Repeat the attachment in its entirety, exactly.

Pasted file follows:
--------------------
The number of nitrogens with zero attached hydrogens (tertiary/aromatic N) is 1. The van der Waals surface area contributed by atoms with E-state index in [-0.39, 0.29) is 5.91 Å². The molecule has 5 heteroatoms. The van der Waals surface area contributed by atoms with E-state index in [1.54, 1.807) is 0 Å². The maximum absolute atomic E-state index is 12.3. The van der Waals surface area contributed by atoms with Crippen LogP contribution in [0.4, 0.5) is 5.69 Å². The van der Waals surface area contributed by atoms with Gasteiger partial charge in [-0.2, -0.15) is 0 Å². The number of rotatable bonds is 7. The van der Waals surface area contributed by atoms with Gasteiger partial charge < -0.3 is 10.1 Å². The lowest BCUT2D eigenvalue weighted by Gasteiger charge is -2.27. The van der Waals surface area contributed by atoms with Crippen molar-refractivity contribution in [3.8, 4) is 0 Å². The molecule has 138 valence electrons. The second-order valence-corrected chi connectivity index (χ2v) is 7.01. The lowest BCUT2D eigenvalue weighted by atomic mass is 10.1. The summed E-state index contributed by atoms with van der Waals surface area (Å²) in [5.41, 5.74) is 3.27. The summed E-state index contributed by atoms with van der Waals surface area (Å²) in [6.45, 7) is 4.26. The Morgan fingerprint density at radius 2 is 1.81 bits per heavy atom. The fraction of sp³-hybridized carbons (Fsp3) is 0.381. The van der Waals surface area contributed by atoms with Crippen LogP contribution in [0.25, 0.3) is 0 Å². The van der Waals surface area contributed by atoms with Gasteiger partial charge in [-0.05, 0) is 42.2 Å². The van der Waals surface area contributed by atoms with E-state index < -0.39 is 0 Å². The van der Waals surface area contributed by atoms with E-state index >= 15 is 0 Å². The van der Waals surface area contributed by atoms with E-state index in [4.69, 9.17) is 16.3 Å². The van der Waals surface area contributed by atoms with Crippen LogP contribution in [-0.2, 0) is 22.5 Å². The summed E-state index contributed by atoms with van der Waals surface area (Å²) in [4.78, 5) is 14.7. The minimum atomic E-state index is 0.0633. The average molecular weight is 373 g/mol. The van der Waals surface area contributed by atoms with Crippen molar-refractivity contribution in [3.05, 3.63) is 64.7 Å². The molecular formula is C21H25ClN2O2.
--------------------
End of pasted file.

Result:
The number of nitrogens with zero attached hydrogens (tertiary/aromatic N) is 1. The van der Waals surface area contributed by atoms with E-state index in [-0.39, 0.29) is 5.91 Å². The molecule has 5 heteroatoms. The van der Waals surface area contributed by atoms with E-state index in [1.54, 1.807) is 0 Å². The maximum absolute atomic E-state index is 12.3. The van der Waals surface area contributed by atoms with Crippen LogP contribution in [0.4, 0.5) is 5.69 Å². The van der Waals surface area contributed by atoms with Gasteiger partial charge in [-0.2, -0.15) is 0 Å². The number of rotatable bonds is 7. The van der Waals surface area contributed by atoms with Gasteiger partial charge < -0.3 is 10.1 Å². The lowest BCUT2D eigenvalue weighted by Gasteiger charge is -2.27. The van der Waals surface area contributed by atoms with Crippen molar-refractivity contribution in [3.8, 4) is 0 Å². The molecule has 138 valence electrons. The second-order valence-corrected chi connectivity index (χ2v) is 7.01. The lowest BCUT2D eigenvalue weighted by atomic mass is 10.1. The summed E-state index contributed by atoms with van der Waals surface area (Å²) in [5.41, 5.74) is 3.27. The summed E-state index contributed by atoms with van der Waals surface area (Å²) in [6.45, 7) is 4.26. The Morgan fingerprint density at radius 2 is 1.81 bits per heavy atom. The fraction of sp³-hybridized carbons (Fsp3) is 0.381. The van der Waals surface area contributed by atoms with Crippen LogP contribution in [0.25, 0.3) is 0 Å². The van der Waals surface area contributed by atoms with Gasteiger partial charge in [-0.05, 0) is 42.2 Å². The van der Waals surface area contributed by atoms with E-state index < -0.39 is 0 Å². The van der Waals surface area contributed by atoms with E-state index >= 15 is 0 Å². The van der Waals surface area contributed by atoms with E-state index in [4.69, 9.17) is 16.3 Å². The van der Waals surface area contributed by atoms with Crippen LogP contribution in [-0.2, 0) is 22.5 Å². The summed E-state index contributed by atoms with van der Waals surface area (Å²) in [4.78, 5) is 14.7. The minimum atomic E-state index is 0.0633. The average molecular weight is 373 g/mol. The van der Waals surface area contributed by atoms with Crippen molar-refractivity contribution in [3.05, 3.63) is 64.7 Å². The molecular formula is C21H25ClN2O2.